The great redemptive purpose of God in Christ is that of making his children like himself, and, therefore, not to love is to negate our own redemption.
After God’s love in giving his Son for us, it would be monstrous not to love.
If a man say, I love God, and hateth his brother, he is a liar: for he that loveth not his brother whom he hath seen, cannot love God whom he hath not seen.
If people have any proper knowledge at all of God, they cannot fail, at the same time, to be aware of God-like qualities manifested in all human life, even in the unregenerated; for all people were made in God’s image, irrespective of the eroding and defacing influence of sin.
Failure to see this, with its consequent inclination to love people, is proof that the one so blind knows nothing of God and therefore does not love God.
Loving God in some abstract sense is not the kind of love the apostle enjoined; and such a truth has many corollaries.
This truth reveals that if we do not love the man on our doorstep, we do not love any man who is unknown to us in any personal sense; and the same thing is true with loving God.
The true test is found in the way we respond to people whom we know and with whom we associate, and whom, in many cases, we see every day.
In this verse, it is clear why John so boldly introduced the proposition in 1 John 4:12 that, “No man hath seen God at any time.” He was leading up to the argument here.
In struggling to understand and walk in the light of a verse like this, many will encounter problems.
Who has not encountered the same difficulty?
(1) that love in the sense intended here is not sentimentality, or feeling, but a conscious recognition of our necessity to do all that is consistent with the true welfare of others, also
(2) this attitude does not come automatically, but that it is developed and grows in hearts attuned to God’s will.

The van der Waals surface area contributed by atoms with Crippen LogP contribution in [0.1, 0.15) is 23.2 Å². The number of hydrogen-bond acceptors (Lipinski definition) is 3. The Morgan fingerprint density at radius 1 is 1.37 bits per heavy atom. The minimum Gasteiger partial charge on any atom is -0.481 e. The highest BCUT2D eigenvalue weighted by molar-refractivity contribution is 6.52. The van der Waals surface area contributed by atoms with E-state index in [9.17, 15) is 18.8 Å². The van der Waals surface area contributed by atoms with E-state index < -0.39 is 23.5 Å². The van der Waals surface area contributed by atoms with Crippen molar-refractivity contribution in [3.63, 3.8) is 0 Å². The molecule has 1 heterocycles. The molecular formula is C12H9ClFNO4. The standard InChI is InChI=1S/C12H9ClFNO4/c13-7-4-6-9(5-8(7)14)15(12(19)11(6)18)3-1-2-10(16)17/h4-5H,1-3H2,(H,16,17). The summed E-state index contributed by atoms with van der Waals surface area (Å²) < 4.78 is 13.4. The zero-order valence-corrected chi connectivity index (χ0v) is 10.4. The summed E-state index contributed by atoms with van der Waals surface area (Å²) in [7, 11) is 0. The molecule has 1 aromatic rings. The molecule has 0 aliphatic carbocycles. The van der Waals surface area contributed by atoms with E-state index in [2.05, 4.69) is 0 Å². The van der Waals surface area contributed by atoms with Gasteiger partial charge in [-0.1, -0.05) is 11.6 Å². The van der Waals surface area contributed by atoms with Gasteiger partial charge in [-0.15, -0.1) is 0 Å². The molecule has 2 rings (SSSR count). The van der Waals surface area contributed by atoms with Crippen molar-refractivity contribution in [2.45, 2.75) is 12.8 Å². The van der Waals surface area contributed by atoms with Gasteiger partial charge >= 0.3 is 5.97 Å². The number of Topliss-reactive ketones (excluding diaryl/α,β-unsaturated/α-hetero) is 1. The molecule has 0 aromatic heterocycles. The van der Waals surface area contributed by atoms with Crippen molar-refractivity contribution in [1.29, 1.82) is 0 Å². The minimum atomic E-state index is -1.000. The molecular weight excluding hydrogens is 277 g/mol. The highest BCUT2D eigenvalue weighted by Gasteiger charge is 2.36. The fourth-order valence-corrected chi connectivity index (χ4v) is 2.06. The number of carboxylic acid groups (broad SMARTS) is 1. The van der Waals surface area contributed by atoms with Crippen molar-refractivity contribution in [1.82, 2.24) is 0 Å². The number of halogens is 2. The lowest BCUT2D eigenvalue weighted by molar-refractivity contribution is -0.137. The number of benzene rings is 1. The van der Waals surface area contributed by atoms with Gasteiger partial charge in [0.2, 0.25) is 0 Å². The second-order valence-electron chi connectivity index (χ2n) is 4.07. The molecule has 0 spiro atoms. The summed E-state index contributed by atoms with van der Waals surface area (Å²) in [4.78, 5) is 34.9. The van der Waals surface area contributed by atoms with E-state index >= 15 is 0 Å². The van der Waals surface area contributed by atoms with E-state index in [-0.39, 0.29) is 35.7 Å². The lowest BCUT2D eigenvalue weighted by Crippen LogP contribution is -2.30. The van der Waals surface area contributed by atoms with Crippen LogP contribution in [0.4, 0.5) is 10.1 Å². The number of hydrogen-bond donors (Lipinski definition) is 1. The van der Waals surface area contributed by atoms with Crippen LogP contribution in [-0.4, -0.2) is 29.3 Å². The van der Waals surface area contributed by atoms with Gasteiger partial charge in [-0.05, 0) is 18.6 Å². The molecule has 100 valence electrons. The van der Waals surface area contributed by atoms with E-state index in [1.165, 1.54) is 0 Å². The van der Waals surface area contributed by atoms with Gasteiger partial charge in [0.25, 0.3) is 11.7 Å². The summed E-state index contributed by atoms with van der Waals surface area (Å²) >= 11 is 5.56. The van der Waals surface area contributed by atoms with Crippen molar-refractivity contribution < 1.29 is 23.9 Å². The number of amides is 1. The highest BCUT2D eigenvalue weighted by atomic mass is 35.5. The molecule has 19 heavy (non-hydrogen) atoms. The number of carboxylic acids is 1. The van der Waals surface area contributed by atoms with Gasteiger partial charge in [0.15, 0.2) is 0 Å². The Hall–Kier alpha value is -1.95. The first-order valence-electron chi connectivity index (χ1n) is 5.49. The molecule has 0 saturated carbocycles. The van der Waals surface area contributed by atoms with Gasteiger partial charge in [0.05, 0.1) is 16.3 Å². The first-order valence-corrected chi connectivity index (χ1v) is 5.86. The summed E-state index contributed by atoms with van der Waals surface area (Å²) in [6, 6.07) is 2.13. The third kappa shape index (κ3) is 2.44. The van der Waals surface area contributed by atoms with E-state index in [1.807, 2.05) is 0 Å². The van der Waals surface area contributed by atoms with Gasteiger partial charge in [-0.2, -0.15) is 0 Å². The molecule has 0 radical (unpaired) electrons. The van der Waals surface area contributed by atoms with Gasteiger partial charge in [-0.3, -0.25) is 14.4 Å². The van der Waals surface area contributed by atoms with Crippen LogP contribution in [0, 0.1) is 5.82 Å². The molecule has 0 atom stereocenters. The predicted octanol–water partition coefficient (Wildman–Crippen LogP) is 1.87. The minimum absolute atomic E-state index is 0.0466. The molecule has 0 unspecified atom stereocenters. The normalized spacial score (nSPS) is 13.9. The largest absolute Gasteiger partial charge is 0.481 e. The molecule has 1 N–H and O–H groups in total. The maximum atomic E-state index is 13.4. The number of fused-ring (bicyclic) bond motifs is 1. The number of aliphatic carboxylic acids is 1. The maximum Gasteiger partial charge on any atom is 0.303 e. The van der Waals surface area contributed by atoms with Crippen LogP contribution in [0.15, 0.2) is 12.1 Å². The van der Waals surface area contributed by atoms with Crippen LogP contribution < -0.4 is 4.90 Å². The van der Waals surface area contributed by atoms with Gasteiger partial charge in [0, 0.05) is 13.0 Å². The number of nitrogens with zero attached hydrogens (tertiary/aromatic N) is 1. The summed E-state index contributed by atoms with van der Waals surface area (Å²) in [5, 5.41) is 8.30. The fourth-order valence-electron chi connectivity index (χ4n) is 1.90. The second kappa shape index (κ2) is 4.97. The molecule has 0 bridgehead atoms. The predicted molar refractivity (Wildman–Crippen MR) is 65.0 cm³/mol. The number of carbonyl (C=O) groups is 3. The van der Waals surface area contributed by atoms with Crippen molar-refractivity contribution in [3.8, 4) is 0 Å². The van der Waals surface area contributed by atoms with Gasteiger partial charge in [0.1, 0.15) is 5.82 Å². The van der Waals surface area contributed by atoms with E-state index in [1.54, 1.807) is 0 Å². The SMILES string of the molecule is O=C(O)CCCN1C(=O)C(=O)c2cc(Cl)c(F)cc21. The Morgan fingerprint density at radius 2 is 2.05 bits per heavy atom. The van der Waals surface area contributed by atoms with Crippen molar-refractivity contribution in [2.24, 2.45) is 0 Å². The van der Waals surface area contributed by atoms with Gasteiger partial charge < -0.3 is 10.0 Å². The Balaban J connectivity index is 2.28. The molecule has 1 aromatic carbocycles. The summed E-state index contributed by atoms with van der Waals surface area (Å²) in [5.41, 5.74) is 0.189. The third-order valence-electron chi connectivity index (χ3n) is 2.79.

(3) It is also aided by the Christian’s realization that he himself has “inconsistencies” and much worse; and that he has been forgiven; and that we who have lost such an intolerable burden of guilt in the love of Christ can best show our appreciation of so great a boon by forgiving and loving others.
If what one is contradicts what one says, he is a liar.
One who claims to know God and walks in darkness is a liar.
One who “knows God” but denies the Son of God is a liar.
One who pretends to love God and hates his brother is a liar.
The last three of the above statements are really phases of the first proposition stated; these are the three black lies of 1 John, in the aggregate contradicting the:
(3) & SOCIAL BASICS OF CHRISTIANITY
And this commandment have we from him, that he who loveth God love his brother also.
This verse almost certainly relates to the great summary of all the law and the prophets as given by Jesus Christ in these words:
The second is this, Thou shalt love thy neighbor as thyself. There is none other commandment greater than these (Mark 12:29-31).
That almighty God desires that his human creation should love him is one of the most revealing statements in Scripture.
That purposeful desire of God lies back of all that God ever revealed, all that he ever did, to redeem mankind.
How universally do people tend to fall short of this basic love!
Much of the love that passes for such is merely bigotry.
The bigot loves those who embrace his opinions, and receive his peculiar bias or prejudice; and he loves them for that, not for Christ.
Concerning Jesus’ joining in this verse and in the Gospels these twin commandments to love God and love one’s neighbor: what Christ has joined, let no man sever.
Sight may hinder as well as help; it is hard to love what is squalid and hideous.
In such cases, let us remember the Divine command; let us remember the Divinity which even the most debased humanity contains.
May our attitude toward this holy commandment be that of freely confessing that the total fulfillment of it lies utterly beyond our unaided human strength to accomplish it.
But may we also preempt unto that holy purpose the blessed promise of the apostle: “I can do all things in him that strengtheneth me” (Philippians 4:13).
“In him?” Yes, “in Christ,” in whom we shall at last be presented before the Father in perfection!